Where have all the good industrial designers gone?

Surely there are a few of you guys left out there who can help explain to me why the hell we still have to suffer with bulk long-life milk cartons that break as you remove them from the shelves and the multitude of other really silly product designs that we all somehow just have to deal with each day.  Please guys and gals… I have been a product developer & manager in a previous life so I do think that I know what’s involved in bringing a product to market but for the life of me I cannot understand some of the really stupid flaws inherent in the design of some everyday items.

Lets start with the bulk milk cartons.  I don’t know how many times these have changed over the last few years – an obvious sign that someone is trying – but jeepers guys… When a standard 5c (US) plastic shopping bag is capable of carrying 6 1L cartons of long-life milk without breaking (provided you don’t let it tear), why the hell isn’t the over-engineered cardboard box pack up to the task without the handle breaking or the sides splitting open before you have even put the item in your shopping trolley?  Am I going mad here?

What about the essential oils that you burn to make your home smell like frangipani, vanilla or lavender to keep everyone calm?  Am I the only one that immediately removes the stupid plastic ‘drop’ dispenser from the little bottle because life is too short to try and wait for each drop – even if you only need 3 or 4.  Yes, I know you have to hold it in a certain way and the little holes help let air in so that the drops come out in a controlled way, but honestly what a load of bollocks.  Over the years we have purchased many of these little bottles from many different stores (big brand names, boutique specialist aromatherapy stores and even most recently from Mauritius) and not one is any better than the other.  Sure if you have the patience of a saint and want to make a tea-pouring ritual out of the process then I am sure it will be fine, but again… am I going nuts?  Hello, I know dispensing a single drop of something is easy – anyone used eyedrops recently?  Anyone remember the little glass droppers that you dispense ‘rescue remedy’ drops under the tongue to your panicky kid after a fall?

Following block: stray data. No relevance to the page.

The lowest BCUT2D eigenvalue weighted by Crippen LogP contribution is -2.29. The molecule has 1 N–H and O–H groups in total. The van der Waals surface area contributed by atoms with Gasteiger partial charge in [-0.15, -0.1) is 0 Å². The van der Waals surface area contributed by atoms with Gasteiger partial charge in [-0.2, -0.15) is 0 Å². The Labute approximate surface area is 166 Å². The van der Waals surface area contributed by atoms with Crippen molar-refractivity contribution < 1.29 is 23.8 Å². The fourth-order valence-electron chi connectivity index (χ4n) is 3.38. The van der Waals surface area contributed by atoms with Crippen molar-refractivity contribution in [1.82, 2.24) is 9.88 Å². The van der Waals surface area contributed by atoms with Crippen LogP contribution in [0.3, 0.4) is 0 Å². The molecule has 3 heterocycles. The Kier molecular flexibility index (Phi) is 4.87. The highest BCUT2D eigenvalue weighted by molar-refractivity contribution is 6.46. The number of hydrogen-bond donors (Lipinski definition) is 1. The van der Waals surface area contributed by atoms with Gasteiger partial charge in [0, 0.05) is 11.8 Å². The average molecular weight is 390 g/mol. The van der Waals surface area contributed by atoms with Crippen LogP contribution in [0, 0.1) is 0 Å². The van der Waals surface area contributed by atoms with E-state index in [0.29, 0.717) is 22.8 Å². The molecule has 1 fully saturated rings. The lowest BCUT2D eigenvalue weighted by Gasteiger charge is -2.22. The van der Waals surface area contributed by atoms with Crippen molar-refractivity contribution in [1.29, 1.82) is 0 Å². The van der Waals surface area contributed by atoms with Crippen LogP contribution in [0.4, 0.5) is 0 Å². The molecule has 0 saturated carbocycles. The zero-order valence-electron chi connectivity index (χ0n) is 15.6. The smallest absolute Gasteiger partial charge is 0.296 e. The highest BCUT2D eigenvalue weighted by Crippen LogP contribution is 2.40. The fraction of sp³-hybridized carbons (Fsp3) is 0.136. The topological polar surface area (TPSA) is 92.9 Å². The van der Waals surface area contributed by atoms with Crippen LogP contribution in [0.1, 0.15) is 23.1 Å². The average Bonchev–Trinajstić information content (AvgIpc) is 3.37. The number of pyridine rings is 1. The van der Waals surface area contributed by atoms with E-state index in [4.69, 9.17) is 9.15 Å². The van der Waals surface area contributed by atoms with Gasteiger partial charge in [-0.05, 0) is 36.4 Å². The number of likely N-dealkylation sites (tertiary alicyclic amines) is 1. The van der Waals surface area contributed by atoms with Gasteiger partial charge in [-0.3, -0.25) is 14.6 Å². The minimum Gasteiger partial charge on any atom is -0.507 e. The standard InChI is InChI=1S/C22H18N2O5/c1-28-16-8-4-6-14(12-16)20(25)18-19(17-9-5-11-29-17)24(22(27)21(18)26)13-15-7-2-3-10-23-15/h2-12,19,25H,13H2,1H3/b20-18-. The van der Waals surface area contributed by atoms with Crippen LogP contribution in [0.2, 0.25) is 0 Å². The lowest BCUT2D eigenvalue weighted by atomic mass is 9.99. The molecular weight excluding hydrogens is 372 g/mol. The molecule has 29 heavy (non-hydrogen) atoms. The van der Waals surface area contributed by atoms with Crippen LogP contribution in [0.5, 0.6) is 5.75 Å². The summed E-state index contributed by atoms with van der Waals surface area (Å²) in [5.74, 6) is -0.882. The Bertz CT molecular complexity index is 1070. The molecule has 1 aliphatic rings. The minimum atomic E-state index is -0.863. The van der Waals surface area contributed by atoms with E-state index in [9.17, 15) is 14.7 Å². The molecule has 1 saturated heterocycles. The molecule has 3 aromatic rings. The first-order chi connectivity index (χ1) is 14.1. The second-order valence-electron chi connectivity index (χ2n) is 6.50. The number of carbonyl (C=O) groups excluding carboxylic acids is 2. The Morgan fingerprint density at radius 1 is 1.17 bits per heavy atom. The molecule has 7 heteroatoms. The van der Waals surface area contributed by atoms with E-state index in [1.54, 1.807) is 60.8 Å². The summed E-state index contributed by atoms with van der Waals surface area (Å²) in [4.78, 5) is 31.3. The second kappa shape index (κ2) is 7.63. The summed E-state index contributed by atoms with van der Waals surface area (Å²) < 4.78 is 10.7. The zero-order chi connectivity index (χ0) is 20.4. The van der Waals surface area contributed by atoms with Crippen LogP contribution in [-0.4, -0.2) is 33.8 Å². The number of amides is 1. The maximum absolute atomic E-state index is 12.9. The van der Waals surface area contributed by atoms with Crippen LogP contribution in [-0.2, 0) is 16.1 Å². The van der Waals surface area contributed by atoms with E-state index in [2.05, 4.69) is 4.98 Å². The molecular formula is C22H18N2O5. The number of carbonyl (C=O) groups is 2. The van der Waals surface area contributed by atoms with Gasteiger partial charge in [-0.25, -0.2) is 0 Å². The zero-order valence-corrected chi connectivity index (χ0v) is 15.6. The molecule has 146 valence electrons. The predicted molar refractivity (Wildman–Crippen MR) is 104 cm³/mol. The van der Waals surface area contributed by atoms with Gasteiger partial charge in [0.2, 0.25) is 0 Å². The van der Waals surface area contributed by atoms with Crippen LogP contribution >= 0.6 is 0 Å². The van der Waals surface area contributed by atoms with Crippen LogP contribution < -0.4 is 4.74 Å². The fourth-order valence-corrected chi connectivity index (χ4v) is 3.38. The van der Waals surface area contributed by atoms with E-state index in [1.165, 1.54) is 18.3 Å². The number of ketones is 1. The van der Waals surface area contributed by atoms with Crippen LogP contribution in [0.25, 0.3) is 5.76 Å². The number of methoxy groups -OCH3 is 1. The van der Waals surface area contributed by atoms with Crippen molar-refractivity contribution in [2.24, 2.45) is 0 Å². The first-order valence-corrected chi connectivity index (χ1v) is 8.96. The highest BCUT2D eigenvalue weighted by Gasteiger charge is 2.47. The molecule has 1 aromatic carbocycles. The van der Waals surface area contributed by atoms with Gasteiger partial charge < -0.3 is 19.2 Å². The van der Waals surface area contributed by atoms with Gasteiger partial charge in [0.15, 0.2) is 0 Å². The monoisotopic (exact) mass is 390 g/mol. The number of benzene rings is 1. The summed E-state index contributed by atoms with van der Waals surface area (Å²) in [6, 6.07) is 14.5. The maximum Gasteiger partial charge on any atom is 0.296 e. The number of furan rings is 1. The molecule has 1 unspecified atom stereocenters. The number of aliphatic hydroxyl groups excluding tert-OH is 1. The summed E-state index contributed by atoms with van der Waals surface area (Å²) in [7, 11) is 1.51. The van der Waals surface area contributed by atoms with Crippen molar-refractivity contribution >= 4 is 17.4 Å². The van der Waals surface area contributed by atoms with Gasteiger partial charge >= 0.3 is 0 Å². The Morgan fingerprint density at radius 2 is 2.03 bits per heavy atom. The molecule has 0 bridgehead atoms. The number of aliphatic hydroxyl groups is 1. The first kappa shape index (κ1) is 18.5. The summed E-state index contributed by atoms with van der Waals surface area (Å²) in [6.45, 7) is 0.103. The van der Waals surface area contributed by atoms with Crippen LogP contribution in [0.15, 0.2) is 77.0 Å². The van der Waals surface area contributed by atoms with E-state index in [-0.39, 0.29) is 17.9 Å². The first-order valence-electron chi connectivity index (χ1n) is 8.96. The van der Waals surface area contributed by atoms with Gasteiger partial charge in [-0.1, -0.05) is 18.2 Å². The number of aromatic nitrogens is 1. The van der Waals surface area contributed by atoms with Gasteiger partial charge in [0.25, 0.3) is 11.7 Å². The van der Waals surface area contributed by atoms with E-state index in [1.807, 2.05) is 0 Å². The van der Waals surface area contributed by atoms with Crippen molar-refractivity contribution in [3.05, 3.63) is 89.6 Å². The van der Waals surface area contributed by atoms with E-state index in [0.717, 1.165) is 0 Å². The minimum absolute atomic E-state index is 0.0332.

cansThis one is for the moms who do the shopping.  Tins that don’t stack.  Same size, from the a single producer.  That don’t stack without you attempting to recreate the Great Pyramid of Giza  in your pantry!  Come on people.  Lets face it, most people don’t buy a single tinned item – they usually buy three or four tins to stock up because tinned goods are unlikely to expire before they are used up.  And what’s the best way to pack them to save space?  Why on top of each other of course!  Unfortunately not according to to most of the people who produce food in tins.  Nope, they expect us to build elaborate angled ‘tin storage and dispensing’ shelves that allow the tins to roll down a chute when we need them.   Either that or have OCD tendencies and carefully position each can precariously on top of the other.  Would it really be that difficult for the tin manufacturers to adjust the die that stamps the tops and bottoms of the tins to fit into each other?